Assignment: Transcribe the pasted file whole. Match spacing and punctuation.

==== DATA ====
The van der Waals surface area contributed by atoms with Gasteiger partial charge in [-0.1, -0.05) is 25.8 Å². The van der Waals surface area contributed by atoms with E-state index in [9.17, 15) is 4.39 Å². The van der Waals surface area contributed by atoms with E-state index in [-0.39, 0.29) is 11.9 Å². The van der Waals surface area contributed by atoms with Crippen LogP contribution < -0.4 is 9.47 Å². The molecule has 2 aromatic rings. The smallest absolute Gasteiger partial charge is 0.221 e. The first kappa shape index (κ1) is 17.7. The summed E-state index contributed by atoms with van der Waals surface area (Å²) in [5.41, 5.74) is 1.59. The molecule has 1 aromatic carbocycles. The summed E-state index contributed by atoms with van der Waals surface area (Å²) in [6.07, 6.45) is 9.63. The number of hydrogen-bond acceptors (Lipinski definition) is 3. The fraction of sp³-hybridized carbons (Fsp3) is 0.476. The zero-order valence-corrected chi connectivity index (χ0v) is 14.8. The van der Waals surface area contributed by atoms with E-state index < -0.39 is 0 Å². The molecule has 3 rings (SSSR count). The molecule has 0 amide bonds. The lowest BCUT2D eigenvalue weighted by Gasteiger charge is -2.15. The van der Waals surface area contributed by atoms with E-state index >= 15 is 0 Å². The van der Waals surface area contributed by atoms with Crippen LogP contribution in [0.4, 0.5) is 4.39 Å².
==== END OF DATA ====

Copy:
The van der Waals surface area contributed by atoms with Gasteiger partial charge in [-0.1, -0.05) is 25.8 Å². The van der Waals surface area contributed by atoms with E-state index in [9.17, 15) is 4.39 Å². The van der Waals surface area contributed by atoms with E-state index in [-0.39, 0.29) is 11.9 Å². The van der Waals surface area contributed by atoms with Crippen LogP contribution < -0.4 is 9.47 Å². The molecule has 2 aromatic rings. The smallest absolute Gasteiger partial charge is 0.221 e. The first kappa shape index (κ1) is 17.7. The summed E-state index contributed by atoms with van der Waals surface area (Å²) in [5.41, 5.74) is 1.59. The molecule has 1 aromatic carbocycles. The summed E-state index contributed by atoms with van der Waals surface area (Å²) in [6.07, 6.45) is 9.63. The number of hydrogen-bond acceptors (Lipinski definition) is 3. The fraction of sp³-hybridized carbons (Fsp3) is 0.476. The zero-order valence-corrected chi connectivity index (χ0v) is 14.8. The van der Waals surface area contributed by atoms with E-state index < -0.39 is 0 Å². The molecule has 3 rings (SSSR count). The molecule has 0 amide bonds. The lowest BCUT2D eigenvalue weighted by Gasteiger charge is -2.15. The van der Waals surface area contributed by atoms with E-state index >= 15 is 0 Å². The van der Waals surface area contributed by atoms with Crippen LogP contribution in [0.4, 0.5) is 4.39 Å².